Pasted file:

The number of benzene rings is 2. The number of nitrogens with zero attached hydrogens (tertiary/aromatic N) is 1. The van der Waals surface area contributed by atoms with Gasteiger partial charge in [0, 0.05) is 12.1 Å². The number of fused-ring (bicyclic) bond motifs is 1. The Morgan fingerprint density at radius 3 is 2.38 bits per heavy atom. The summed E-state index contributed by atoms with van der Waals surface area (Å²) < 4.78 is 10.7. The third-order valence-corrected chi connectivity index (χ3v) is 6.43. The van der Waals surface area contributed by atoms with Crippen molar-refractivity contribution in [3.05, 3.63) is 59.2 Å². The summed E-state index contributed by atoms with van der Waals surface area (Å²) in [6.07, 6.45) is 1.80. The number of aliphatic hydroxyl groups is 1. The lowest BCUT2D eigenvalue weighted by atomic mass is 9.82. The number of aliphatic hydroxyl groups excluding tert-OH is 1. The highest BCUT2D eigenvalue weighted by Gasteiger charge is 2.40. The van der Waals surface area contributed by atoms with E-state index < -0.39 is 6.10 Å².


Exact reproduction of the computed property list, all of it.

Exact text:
The number of benzene rings is 2. The number of nitrogens with zero attached hydrogens (tertiary/aromatic N) is 1. The van der Waals surface area contributed by atoms with Gasteiger partial charge in [0, 0.05) is 12.1 Å². The number of fused-ring (bicyclic) bond motifs is 1. The Morgan fingerprint density at radius 3 is 2.38 bits per heavy atom. The summed E-state index contributed by atoms with van der Waals surface area (Å²) < 4.78 is 10.7. The third-order valence-corrected chi connectivity index (χ3v) is 6.43. The van der Waals surface area contributed by atoms with Crippen molar-refractivity contribution in [3.05, 3.63) is 59.2 Å². The summed E-state index contributed by atoms with van der Waals surface area (Å²) in [6.07, 6.45) is 1.80. The number of aliphatic hydroxyl groups is 1. The lowest BCUT2D eigenvalue weighted by atomic mass is 9.82. The number of aliphatic hydroxyl groups excluding tert-OH is 1. The highest BCUT2D eigenvalue weighted by Gasteiger charge is 2.40. The van der Waals surface area contributed by atoms with E-state index < -0.39 is 6.10 Å².